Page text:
I've never seen the 1981 original version of Clash of the Titans. I wasn't originally planning on seeing this new updated version either. Going by the previews, this looked like nothing more than a CGI-fest...which is what it pretty much ended up being. To quote Sam Worthington from various interviews, it's basically him "in a skirt with a rubber sword, killing monsters". If you're expecting anything more than that, then yes, you will probably be disappointed.Some of the cast manage to make the most of what they're given to work with. Having not seen Sam Worthington in anything prior to this film (except Terminator Salvation), I don't really have anything to compare his acting to. He was good in Terminator Salvation and he's good in this as well (despite the occasional slip-up of his accent). He serves his purpose as Perseus, playing the action hero well enough. His interaction with the humans who accompany him on his journey is probably the most entertaining part of the film. Mads Mikkelsen, who was a memorable villain in Casino Royale, actually gets to play a fairly decent good guy in this film (Draco). Sure, it's the role of the typical grumpy guy (who's reluctant to follow the "saviour" and is a bit of a bully) teaching the hero how to fight and who eventually comes around to respecting the hero and ending up on good terms with him...but Mads manages to make his role a bit more than a cardboard cutout, thankfully. The other men who accompany Perseus aren't too bad either (they do provide a bit of humour), but they're not given much character development at all. Actually, there's very little development for any of the characters.As far as the gods are concerned, they're basically just a bunch of folk who stand around in Cloud City (I mean Olympus) and talk. Liam Neeson isn't given a whole lot to work with as Zeus (shining in his silver armour as brightly as Marlon Brando did in the original Superman movie wearing his tinfoil costume). Ralph Fiennes, while good, is kind of irritating with his raspy voice as Hades (though, thankfully, that goes away by the end). The rest of the gods have jack squat to do or say. I really didn't like Jason Flemyng's satyr character. Alexa Davalos pretty much just plays the damsel in distress in the movie and leaves very little impression as Andromeda. Gemma Arterton (as Io), however, proves to be the most successful female character in the movie. As a sort of angel on Perseus's shoulder, she guides him, teaches him and actually proves *useful*. Her and Worthington work well together/have good chemistry and I enjoyed watching the two of them share scenes. I was happy with how they ended up in the film.As for the FX, the previews basically give it all away (Clash of the CGI might have been more befitting a title for the film). Perseus fights giant scorpions, Perseus fights the Kraken and Perseus fights Medusa. As large-scale as the Kraken was, I personally enjoyed Medusa more. The fight with her proved to be the most interesting of the many fights in the film. I liked the 'look'/design for her and I also really enjoyed Pegasus, the flying horse. I'll just come right out and say it: the movie has many a flaw. The story isn't great, the pace is off, the writing is slapdash and most of the dialogue is sketchy at best. While the movie does try to get across a message, it comes through in a somewhat haphazard sort of way. Having said that, if you go into th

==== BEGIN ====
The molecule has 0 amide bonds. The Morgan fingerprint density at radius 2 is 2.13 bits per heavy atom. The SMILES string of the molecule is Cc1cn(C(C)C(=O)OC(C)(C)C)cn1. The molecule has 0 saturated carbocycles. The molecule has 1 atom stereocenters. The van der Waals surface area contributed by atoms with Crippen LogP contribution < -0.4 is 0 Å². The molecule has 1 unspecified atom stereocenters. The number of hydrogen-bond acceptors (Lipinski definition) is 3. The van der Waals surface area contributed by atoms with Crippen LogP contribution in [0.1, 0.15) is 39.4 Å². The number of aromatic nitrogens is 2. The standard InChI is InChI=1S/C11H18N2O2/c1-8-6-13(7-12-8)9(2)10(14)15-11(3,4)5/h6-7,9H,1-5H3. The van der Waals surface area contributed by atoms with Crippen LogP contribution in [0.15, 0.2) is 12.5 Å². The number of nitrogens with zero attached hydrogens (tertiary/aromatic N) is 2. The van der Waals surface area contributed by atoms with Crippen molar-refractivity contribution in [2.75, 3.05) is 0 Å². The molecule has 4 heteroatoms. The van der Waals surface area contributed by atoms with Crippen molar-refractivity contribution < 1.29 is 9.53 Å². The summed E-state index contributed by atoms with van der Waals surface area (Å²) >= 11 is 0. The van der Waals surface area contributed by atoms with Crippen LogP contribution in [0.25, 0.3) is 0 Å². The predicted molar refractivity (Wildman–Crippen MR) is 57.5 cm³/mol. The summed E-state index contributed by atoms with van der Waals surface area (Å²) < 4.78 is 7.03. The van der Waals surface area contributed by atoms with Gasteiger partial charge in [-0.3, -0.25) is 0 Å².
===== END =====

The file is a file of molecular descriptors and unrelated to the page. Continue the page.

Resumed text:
This film would have been in line with Louis Leterrier's previous work: highly enjoyable high octane action movies that even adults can appreciate. Then somewhere along the lines, the greedy and short sighted producers decided to cash-in a meager few extra bucks by "converting" into 3D a movie shot in 2D. The result is fake at best with fuzzy, dark and double edged images. For most of the movie you'll feel the urge to remove your glasses. Too bad for the decent cast (special kudos to Mads Mikkelsen as usual), nice photography and music by a promising newcomer Ramin Djawadi. Bottom line: Recommended 2D, Disaster in 3D Not everybody is James Cameron.
I, being a huge fan of the original, was probably more excited to see this movie than anyone. And in 3-D no less. So...I walk into the theater with my 3-D glasses on my head, holding my $5 popcorn and get ready to watch my favorite childhood movie and...and...and...oh no. Oh no. This is awful. I sat through the movie wondering why I don't care about any of these characters. On top of that, I'm wondering why I spent the extra money to see it in 3-D. The best 3-D effects came during the opening credits. Other than that, I could have thrown the glasses away. Now I know why James Cameron is not a big fan of making films 3-D after the fact. To make a long story short, I was incredibly disappointed. I would not recommend this movie to anyone. Go see the original "Clash of the Titans" if you want to lose yourself in a good movie. After seeing this one all I could think of was "oh how the mighty titans have fallen."